Whiskey Name: WhistlePig Boss Hog IV ‘Black Prince’
Distillery: Distilled at MGPI, finished and bottled at Whistlepig
Whiskey Type: Straight rye
Release Date: 2017
Price: £539 or so
Age: 14 years
Mashbill: Not sure which of MGPI’s recipes they’ve gone with for this one. I’d guess the 95% rye, but you’ll have to do some digging if you really want to find out. At least 51% rye, obviously, with whatever is left being made up by malted barley.
Introduction/Background: The random number generator which WhistlePig use to set their prices got particularly overexcited when it came to The Black Prince.
The fourth edition of their cask strength ‘Boss Hog’ series was never going to be a wallet-friendly number, but then it was named ‘Best Whisk(e)y in the World’ at the San Francisco World Spirits Competition, and an office conversation along the lines of ‘that 3 at the start of the number – you meant to write 5, right?’ probably happened.
It’s named after England’s Black Prince, Edward of Woodstock, who caused all sorts of problems for the French. He gave them a slap at Poitiers, captured their King, and nicked – amongst quite a lot of other stuff – some barrels of Armagnac brandy.
This ties in nicely with WhistlePig’s decision to finish their all-conquering Hog in ex-Armagnac casks. And, of course, they’ve taken their commitment to historical commemoration even further by charging a King’s ransom for it. To my mind, though, the historical link would be more apposite if WhistlePig had opted for an ‘English people drink free’ policy.
Anyhow, having grumbled about pricing and made a snarky joke or two, what do I think about how this rye actually tastes?
Appearance: The colour of 54 ten pound notes. (Actually, to be fair, it’s darker than that. Nice sort of mahogany really.)
Nose: Classic mature rye nose, though – bizarrely – more reminiscent of something from Kentucky than from MGPI. Polished oak for a moment or two before major fruit kicks in. Figs and plums, with tarter blackberries. Blackberry jam, in fact. Marzipan adds a little roundness. The whole thing is sewn together by a mature, rancio note which is slightly reminiscent of an Armagnac, but – to me – closer to something like an old red burgundy. Bags of complexity, but for a cask strength rye it’s not as intense as you might expect. Alcohol is well controlled though.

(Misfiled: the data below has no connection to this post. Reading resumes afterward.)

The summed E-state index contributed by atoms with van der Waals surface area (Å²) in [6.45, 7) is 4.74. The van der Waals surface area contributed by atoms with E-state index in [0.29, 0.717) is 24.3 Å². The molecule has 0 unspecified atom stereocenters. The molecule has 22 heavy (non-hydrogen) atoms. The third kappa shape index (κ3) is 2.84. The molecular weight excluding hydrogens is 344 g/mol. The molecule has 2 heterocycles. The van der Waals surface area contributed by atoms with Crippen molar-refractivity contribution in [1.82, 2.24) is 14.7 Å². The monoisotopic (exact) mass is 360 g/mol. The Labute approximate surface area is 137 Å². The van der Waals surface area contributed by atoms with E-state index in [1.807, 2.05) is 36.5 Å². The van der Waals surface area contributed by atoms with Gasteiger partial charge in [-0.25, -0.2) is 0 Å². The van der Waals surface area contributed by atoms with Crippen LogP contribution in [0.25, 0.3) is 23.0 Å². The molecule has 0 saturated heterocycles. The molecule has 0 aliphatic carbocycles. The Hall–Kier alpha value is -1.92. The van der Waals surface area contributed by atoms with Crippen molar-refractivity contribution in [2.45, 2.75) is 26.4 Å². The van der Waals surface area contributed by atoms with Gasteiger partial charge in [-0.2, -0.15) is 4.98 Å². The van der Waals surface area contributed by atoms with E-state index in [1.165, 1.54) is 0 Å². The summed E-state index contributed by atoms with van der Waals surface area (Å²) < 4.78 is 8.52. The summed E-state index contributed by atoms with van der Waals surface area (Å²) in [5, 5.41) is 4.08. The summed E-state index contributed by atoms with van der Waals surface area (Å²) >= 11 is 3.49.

Mouth: Comes seriously alive on the palate, and is suddenly as spicy as all hell. The spices here are served several ways though; dry and peppery intertwangles with sweeter cinnamon and savoury clove. There’s a smoky herbaceousness too; more overtly MGPI stock than on the nose – that dill thing adds a bit of lift and dimension, along with pinewood and dried orange. More of the black fruits – plums and cherries – but not quite as prominent as they were on the nose. Medium bodied, which allows the spices and woodiness (not over-woodiness) to flourish, though the alcohol does prickle a fair bit. Hints of Armagnac, but only a smidgen.
Finish: A gradual fade, with the earthier notes skulking around longest.
Value for Money: It’s £540. £540.
Summary: This is a great rye. Lots of complexity, lots of superb flavour.
£540, however, is crazy.
I tasted this next to tomorrow’s review (no spoilers) and the value ratios didn’t stack up.
I know I go on a lot about price – and there is, of course, the argument that one person’s ‘great value’ is another person’s ‘exorbitantly expensive’ – but to me this rye underlines the undeniable fact that pricing in the ‘rare/premium’ sector of whiskey has gone nuts.
When @MCRBourbon reviewed the Booker’s Rye (another ‘best in the world’ winner, but from Jim Murray, not from San Francisco) he rightly pointed out that its $300 RRP was not good value. Seriously poor, in fact. Black Prince had an RRP of $499 in the US, and I just don’t think that price can be justified.
I don’t mean this to be a witch hunt and – as I’ve made clear – the whiskey itself is very decent. WhistlePig are also far from the only people charging insane sums for whiskeys, though they may be the most prominent and obvious example in the USA.
But it does make one wonder where the line is. And how much release V will cost.
Overall Verdict: Love the whiskey, terrified by the price.
Huge thanks to Mark Latimour for the incredibly generous sample.